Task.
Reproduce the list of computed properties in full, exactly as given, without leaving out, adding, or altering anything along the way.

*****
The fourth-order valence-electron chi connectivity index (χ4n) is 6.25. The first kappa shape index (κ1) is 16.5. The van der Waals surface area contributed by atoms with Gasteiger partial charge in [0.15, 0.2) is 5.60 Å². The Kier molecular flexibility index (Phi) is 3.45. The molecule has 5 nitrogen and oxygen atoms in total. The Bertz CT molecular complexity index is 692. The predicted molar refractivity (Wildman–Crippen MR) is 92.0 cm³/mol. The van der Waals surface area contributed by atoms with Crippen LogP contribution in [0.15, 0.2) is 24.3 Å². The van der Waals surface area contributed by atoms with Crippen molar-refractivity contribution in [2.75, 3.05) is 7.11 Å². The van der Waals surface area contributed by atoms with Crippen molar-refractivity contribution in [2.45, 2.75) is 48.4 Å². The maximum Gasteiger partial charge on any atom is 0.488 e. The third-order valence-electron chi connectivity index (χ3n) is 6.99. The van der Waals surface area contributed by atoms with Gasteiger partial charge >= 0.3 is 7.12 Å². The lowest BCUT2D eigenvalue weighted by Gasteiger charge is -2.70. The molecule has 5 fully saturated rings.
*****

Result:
The fourth-order valence-electron chi connectivity index (χ4n) is 6.25. The first kappa shape index (κ1) is 16.5. The van der Waals surface area contributed by atoms with Gasteiger partial charge in [0.15, 0.2) is 5.60 Å². The Kier molecular flexibility index (Phi) is 3.45. The molecule has 5 nitrogen and oxygen atoms in total. The Bertz CT molecular complexity index is 692. The predicted molar refractivity (Wildman–Crippen MR) is 92.0 cm³/mol. The van der Waals surface area contributed by atoms with Crippen LogP contribution in [0.15, 0.2) is 24.3 Å². The van der Waals surface area contributed by atoms with Crippen molar-refractivity contribution in [2.75, 3.05) is 7.11 Å². The van der Waals surface area contributed by atoms with Crippen molar-refractivity contribution in [2.45, 2.75) is 48.4 Å². The maximum Gasteiger partial charge on any atom is 0.488 e. The third-order valence-electron chi connectivity index (χ3n) is 6.99. The van der Waals surface area contributed by atoms with Gasteiger partial charge >= 0.3 is 7.12 Å². The lowest BCUT2D eigenvalue weighted by Gasteiger charge is -2.70. The molecule has 5 fully saturated rings.